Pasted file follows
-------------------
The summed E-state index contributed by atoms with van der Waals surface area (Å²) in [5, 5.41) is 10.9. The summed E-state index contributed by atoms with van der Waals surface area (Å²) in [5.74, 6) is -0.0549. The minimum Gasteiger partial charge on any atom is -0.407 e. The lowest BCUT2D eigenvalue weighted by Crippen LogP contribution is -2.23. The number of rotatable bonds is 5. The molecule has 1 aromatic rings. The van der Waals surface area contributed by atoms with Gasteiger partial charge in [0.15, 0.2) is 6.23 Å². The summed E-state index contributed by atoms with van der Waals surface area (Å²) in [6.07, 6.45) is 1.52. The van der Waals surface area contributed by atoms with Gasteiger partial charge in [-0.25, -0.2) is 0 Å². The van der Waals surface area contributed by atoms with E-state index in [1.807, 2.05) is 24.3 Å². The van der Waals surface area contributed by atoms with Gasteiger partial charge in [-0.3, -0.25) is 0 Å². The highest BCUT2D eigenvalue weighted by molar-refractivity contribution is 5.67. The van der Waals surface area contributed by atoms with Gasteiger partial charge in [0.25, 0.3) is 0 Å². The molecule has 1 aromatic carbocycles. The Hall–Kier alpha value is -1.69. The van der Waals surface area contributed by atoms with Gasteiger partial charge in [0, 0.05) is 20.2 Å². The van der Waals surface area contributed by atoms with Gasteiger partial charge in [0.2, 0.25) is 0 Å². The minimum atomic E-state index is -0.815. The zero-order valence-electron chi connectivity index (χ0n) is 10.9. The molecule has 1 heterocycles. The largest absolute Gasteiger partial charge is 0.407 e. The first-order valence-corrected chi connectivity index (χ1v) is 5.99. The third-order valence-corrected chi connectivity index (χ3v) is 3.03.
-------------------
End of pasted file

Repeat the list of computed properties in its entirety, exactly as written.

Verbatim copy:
The summed E-state index contributed by atoms with van der Waals surface area (Å²) in [5, 5.41) is 10.9. The summed E-state index contributed by atoms with van der Waals surface area (Å²) in [5.74, 6) is -0.0549. The minimum Gasteiger partial charge on any atom is -0.407 e. The lowest BCUT2D eigenvalue weighted by Crippen LogP contribution is -2.23. The number of rotatable bonds is 5. The molecule has 1 aromatic rings. The van der Waals surface area contributed by atoms with Gasteiger partial charge in [0.15, 0.2) is 6.23 Å². The summed E-state index contributed by atoms with van der Waals surface area (Å²) in [6.07, 6.45) is 1.52. The van der Waals surface area contributed by atoms with Gasteiger partial charge in [-0.25, -0.2) is 0 Å². The van der Waals surface area contributed by atoms with E-state index in [1.807, 2.05) is 24.3 Å². The van der Waals surface area contributed by atoms with Gasteiger partial charge in [-0.3, -0.25) is 0 Å². The highest BCUT2D eigenvalue weighted by molar-refractivity contribution is 5.67. The van der Waals surface area contributed by atoms with Gasteiger partial charge in [0.25, 0.3) is 0 Å². The molecule has 1 aromatic carbocycles. The Hall–Kier alpha value is -1.69. The van der Waals surface area contributed by atoms with Gasteiger partial charge in [0, 0.05) is 20.2 Å². The van der Waals surface area contributed by atoms with Gasteiger partial charge in [0.2, 0.25) is 0 Å². The minimum atomic E-state index is -0.815. The zero-order valence-electron chi connectivity index (χ0n) is 10.9. The molecule has 1 heterocycles. The largest absolute Gasteiger partial charge is 0.407 e. The first-order valence-corrected chi connectivity index (χ1v) is 5.99. The third-order valence-corrected chi connectivity index (χ3v) is 3.03.